The global competitive stage

Years ago (admittedly before my time) creatives jockeyed for share-of-voice within our own agencies or companies, and maybe with others across the local ad community. But with massive global holding companies and 24-hour industry coverage delivering praise or criticism of every piece of work we put out into the world, the opinion of the local ad community is considered small potatoes. Win a local Addy? Pshhh. Where’s your Pencil or Lion?

You can’t just be a big fish in a small pond to feel successful anymore; you have to be the biggest shark in the whole damned ocean. That’s when we start overinflating our accomplishments, crafting bigger and bigger personalities, and ultimately end up placing more value on our public image than the reason we got into advertising the first place—the work.

The uphill female climb

In the last few years, the percentage of women CDs in the industry has jumped from 3 percent to 12 percent. And while that’s incredible progress, it’s just the beginning. Even as a woman in a leadership position at a major global agency, I still find my work being scrutinized differently than the work of my male peers.  Maybe it’s because I take more time than most to digest and dissect the brief, understand the consumer needs versus the brand needs, and find a real human truth; whereas many other folks jump the gun to "beautiful design” without the proper thought behind it.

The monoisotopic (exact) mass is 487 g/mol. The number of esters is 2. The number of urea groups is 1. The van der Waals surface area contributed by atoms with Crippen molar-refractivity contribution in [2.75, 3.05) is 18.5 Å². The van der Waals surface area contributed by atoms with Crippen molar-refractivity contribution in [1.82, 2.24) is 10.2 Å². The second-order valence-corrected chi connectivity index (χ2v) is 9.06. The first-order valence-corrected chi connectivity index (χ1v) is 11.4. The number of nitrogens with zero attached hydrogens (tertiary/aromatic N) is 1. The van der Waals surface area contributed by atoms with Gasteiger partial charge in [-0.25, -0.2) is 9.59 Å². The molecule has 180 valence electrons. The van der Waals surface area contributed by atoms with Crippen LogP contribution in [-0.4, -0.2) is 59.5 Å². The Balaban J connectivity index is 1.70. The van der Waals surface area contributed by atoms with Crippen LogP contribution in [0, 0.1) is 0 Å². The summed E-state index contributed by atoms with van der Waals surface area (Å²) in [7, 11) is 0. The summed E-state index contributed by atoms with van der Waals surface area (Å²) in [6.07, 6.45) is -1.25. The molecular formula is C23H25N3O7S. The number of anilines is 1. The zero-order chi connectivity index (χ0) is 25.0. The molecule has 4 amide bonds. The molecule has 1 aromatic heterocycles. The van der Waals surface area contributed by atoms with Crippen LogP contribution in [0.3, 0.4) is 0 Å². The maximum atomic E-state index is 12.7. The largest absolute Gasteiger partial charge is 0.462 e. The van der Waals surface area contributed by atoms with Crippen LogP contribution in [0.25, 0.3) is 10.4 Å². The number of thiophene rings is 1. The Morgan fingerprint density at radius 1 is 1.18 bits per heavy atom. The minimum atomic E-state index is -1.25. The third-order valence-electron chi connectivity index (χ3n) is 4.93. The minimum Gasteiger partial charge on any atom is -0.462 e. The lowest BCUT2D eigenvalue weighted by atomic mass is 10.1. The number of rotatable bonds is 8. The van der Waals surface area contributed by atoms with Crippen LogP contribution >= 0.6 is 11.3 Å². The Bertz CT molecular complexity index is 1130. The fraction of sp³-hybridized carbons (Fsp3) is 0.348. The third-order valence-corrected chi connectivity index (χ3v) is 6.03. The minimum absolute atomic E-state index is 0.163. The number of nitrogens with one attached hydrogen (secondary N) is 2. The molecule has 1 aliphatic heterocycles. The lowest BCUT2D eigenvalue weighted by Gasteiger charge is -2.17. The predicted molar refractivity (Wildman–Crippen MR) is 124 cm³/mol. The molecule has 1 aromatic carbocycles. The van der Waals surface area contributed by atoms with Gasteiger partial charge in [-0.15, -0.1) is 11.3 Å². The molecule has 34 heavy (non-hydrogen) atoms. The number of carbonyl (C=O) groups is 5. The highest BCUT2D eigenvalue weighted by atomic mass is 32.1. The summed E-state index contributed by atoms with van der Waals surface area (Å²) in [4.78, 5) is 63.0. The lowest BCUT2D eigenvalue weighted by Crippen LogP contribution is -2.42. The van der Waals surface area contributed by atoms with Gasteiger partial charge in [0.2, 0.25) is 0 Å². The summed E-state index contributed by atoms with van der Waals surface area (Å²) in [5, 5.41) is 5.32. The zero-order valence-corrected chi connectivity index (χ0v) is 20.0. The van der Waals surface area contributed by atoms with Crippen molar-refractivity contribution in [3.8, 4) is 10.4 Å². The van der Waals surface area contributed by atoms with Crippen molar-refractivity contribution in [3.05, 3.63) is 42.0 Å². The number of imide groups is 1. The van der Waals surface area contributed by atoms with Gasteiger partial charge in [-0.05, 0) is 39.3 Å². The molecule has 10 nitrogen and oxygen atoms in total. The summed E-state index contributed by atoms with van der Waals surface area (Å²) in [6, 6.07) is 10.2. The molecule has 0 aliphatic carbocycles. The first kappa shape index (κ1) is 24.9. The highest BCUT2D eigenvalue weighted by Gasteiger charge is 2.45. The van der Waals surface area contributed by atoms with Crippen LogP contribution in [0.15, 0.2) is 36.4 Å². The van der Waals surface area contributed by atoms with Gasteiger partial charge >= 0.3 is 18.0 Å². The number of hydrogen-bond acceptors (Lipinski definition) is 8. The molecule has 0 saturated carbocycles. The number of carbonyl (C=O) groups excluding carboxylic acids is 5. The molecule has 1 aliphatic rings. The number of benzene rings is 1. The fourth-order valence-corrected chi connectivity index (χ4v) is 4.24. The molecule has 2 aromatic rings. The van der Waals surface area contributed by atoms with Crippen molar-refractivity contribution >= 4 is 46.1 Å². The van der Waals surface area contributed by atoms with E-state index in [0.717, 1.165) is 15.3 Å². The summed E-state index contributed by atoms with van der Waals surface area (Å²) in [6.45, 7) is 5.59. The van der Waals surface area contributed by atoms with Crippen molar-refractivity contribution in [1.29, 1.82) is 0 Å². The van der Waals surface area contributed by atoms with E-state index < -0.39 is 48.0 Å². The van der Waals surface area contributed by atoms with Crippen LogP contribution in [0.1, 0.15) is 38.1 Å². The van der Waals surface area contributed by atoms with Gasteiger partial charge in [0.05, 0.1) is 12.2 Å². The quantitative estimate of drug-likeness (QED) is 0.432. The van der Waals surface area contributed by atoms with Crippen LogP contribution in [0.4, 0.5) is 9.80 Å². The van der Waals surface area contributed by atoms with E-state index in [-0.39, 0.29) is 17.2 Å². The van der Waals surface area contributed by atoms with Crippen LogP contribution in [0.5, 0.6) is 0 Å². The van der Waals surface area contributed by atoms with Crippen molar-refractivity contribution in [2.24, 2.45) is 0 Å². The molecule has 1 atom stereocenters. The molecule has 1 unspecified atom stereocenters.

I’m not saying that all men are show and all women are substance. But I have seen this tableau played out more than once. When my work is questioned, my answer can’t just be, “this is good work and you know it,” which I hear frequently from male counterparts without objection.

Rather, I have to sell myself doubly hard as an expert in the project at hand. I have to show that I’ve done the research, extracted the insights, spoken to third party contributors, gained alignment with the account team, and taken on every single step outside my role as a CD to ensure success.

I suppose, in an unintentional way, being the “thorough and logical CD” has become my brand. But it’s exhausting. And after proving myself time after time, should it still be necessary?

To me, this is what it comes down to: the only “personal brand” you need to define is the one that makes you happy. You and you alone.

Not the one that you think others expect you to cultivate. Not the one that stands as your first line of defense against criticism from those who question your talent or root for your failure. Not the one that you think is going to propel your career faster and further onto the cutthroat global stage. And not the one that stands on gender alone, because until the ratio is 50/50, that one’s going to be a losing battle every time.  

The reason we all got into this business in the first place was to do amazing creative work that’s personally fulfilling and rewarding. If that’s no longer your North Star, it’s completely okay, and maybe it’s time for a change. But if it’s still the reason you get up and go to work every day, then the only brand you need to be is the one that stands for yourself.